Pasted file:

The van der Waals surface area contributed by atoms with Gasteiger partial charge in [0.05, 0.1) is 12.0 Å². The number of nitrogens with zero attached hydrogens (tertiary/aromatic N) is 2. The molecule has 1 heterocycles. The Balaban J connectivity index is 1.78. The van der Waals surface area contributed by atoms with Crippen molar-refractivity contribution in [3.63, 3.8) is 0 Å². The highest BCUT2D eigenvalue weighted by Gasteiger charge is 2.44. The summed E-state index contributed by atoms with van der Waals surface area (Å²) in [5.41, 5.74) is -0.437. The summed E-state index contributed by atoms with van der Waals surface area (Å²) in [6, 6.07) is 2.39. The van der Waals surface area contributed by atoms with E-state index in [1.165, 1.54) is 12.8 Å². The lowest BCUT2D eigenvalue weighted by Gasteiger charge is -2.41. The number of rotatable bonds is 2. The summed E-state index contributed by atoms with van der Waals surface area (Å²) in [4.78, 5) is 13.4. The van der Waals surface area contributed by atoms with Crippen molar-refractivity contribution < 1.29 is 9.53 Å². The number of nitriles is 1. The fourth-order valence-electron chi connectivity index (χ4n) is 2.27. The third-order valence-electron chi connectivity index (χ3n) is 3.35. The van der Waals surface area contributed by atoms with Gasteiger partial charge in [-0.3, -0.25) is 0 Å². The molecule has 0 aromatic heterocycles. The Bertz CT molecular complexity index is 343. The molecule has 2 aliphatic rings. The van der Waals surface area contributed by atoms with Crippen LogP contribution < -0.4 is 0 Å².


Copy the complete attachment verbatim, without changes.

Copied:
The van der Waals surface area contributed by atoms with Gasteiger partial charge in [0.05, 0.1) is 12.0 Å². The number of nitrogens with zero attached hydrogens (tertiary/aromatic N) is 2. The molecule has 1 heterocycles. The Balaban J connectivity index is 1.78. The van der Waals surface area contributed by atoms with Crippen molar-refractivity contribution in [3.63, 3.8) is 0 Å². The highest BCUT2D eigenvalue weighted by Gasteiger charge is 2.44. The summed E-state index contributed by atoms with van der Waals surface area (Å²) in [5.41, 5.74) is -0.437. The summed E-state index contributed by atoms with van der Waals surface area (Å²) in [6, 6.07) is 2.39. The van der Waals surface area contributed by atoms with E-state index in [1.165, 1.54) is 12.8 Å². The lowest BCUT2D eigenvalue weighted by Gasteiger charge is -2.41. The number of rotatable bonds is 2. The summed E-state index contributed by atoms with van der Waals surface area (Å²) in [4.78, 5) is 13.4. The van der Waals surface area contributed by atoms with Crippen molar-refractivity contribution < 1.29 is 9.53 Å². The number of nitriles is 1. The fourth-order valence-electron chi connectivity index (χ4n) is 2.27. The third-order valence-electron chi connectivity index (χ3n) is 3.35. The van der Waals surface area contributed by atoms with Gasteiger partial charge in [-0.3, -0.25) is 0 Å². The molecule has 0 aromatic heterocycles. The Bertz CT molecular complexity index is 343. The molecule has 2 aliphatic rings. The van der Waals surface area contributed by atoms with Crippen LogP contribution < -0.4 is 0 Å².